- The Washington Times - Sunday, September 25, 2005

BANGALORE, India - From Europe and North America, India’s offshore workers — call-center operators, data entry clerks and telemarketers — may seem like the sweatshop laborers of the information age, toiling long hours for meager pay.

But an international alliance of unions that wants to organize them is finding a different reality in India: Many think of themselves as members of a relatively well-paid, respected professional elite in no need of a union’s protection.

“I know these young people have a negative image about unions,” says Narayan Ram Hegde of Union Network International (UNI), a global alliance of 900 unions.

But “these professionals are more like cyber-coolies,” he said. “We hope we will be able to convince them over time.”

Mr. Hegde is leading the UNI drive to unionize workers in India’s back-office outsourcing industry — a sector that employs about 350,000 people and is expected to add 80,000 jobs this year.

UNI has been setting up the union quietly for the past year. It formally debuted a week ago, but has managed to attract only about 500 recruits, underscoring workers’ hostility to unions and the enormity of the task that organizers face.

“A union would make sense if there was no job security,” said K.V. Sudhakar, who performs technical support work in IBM Corp.’s offshore outsourcing center in the western city of Pune. “Here jobs are more, people are less. Companies are trying all means possible to keep employees happy so that they won’t leave.”

It’s not the first time UNI has encountered such sentiments. Previous efforts to start a union for Indian software programmers — the highly skilled elite of the business — flopped in 2000 after the programmers balked at joining, offering similar reasons.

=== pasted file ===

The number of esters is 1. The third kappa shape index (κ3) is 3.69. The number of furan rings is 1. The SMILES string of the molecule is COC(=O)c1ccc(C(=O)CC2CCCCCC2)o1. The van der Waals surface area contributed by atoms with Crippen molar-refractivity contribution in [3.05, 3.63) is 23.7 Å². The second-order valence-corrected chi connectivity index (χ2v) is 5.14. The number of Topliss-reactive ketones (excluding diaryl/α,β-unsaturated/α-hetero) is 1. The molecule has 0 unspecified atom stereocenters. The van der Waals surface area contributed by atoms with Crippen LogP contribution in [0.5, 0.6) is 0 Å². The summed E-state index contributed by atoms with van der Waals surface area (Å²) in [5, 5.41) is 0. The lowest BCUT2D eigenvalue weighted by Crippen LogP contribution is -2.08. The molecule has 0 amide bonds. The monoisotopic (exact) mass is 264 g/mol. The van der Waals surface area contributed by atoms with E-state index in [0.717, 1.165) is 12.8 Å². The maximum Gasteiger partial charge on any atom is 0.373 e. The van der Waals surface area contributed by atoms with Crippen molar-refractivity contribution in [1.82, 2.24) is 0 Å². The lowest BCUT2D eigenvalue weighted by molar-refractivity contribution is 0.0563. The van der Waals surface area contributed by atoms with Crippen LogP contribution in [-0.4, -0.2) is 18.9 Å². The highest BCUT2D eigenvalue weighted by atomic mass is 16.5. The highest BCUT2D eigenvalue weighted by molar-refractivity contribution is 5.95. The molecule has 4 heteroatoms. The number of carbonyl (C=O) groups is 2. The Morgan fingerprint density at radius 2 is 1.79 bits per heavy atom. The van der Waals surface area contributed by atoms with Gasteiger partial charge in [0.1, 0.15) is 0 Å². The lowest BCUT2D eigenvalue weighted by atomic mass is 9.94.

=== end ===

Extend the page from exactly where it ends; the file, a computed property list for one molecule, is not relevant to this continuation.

A similar situation is playing out in the United States where, with manufacturing jobs disappearing, many union leaders say they must organize high-tech workers and academics to survive. But the Communications Workers of America has had a tough job trying to organize white-collar workers at companies such as IBM Corp. and Microsoft Corp.

Global companies increasingly are farming out tasks that can be performed over a computer network to low-wage countries. India is the undisputed king of the business with 44 percent of the global market and an industry that earned revenues of $17.2 billion in 2004.

For UNI, the union drive is critical because jobs outsourced to India cut into the unions’ traditional pool of members in Europe and North America.

“We lose members [in the West] because of outsourcing,” Mr. Hedge says. Setting up new ones in India “will help us have the same negotiating power.”

He says the new union can help the industry’s workers win better conditions.

The work can be monotonous and grinding: fielding calls from irate Americans whose computers are crashing; spending eight hours plugging numbers into a Dutch bank’s database; deciphering hundreds of X-rays of sick Europeans in a single shift. Burnout is common, and three out every 10 workers change jobs each year.

Among those who decided to join the union is Raghavan Iyengar, a call-center supervisor in Bangalore. He said companies give incentives for those who work extra time, and young workers often ignored health problems, such as insomnia and back pain, to earn that extra money.

“The industry’s motto is, ‘Shut your mouth and take your money.’” he said. “We want to change that.”

But the money can be a powerful lure in India, where per capita income hovers near $500 a year and most people make much less toiling in dusty fields or on steaming city streets.

Call-center rookies, in contrast, make about $2,400 a year — roughly twice the pay of first-year teachers, accountants or lawyers — and work in air-conditioned offices, many of which have health clubs and well-stocked cafeterias. With experience, the salaries multiply.

Back-office workers are typically college graduates in their 20s and early 30s and drawn from India’s urban middle and upper classes. Their parents are lawyers, doctors and small- and large-business owners.

Such a background does not make them fertile recruits for union organizers, said H. S. Sudarshan, a former call-center worker who is now a recruitment consultant.


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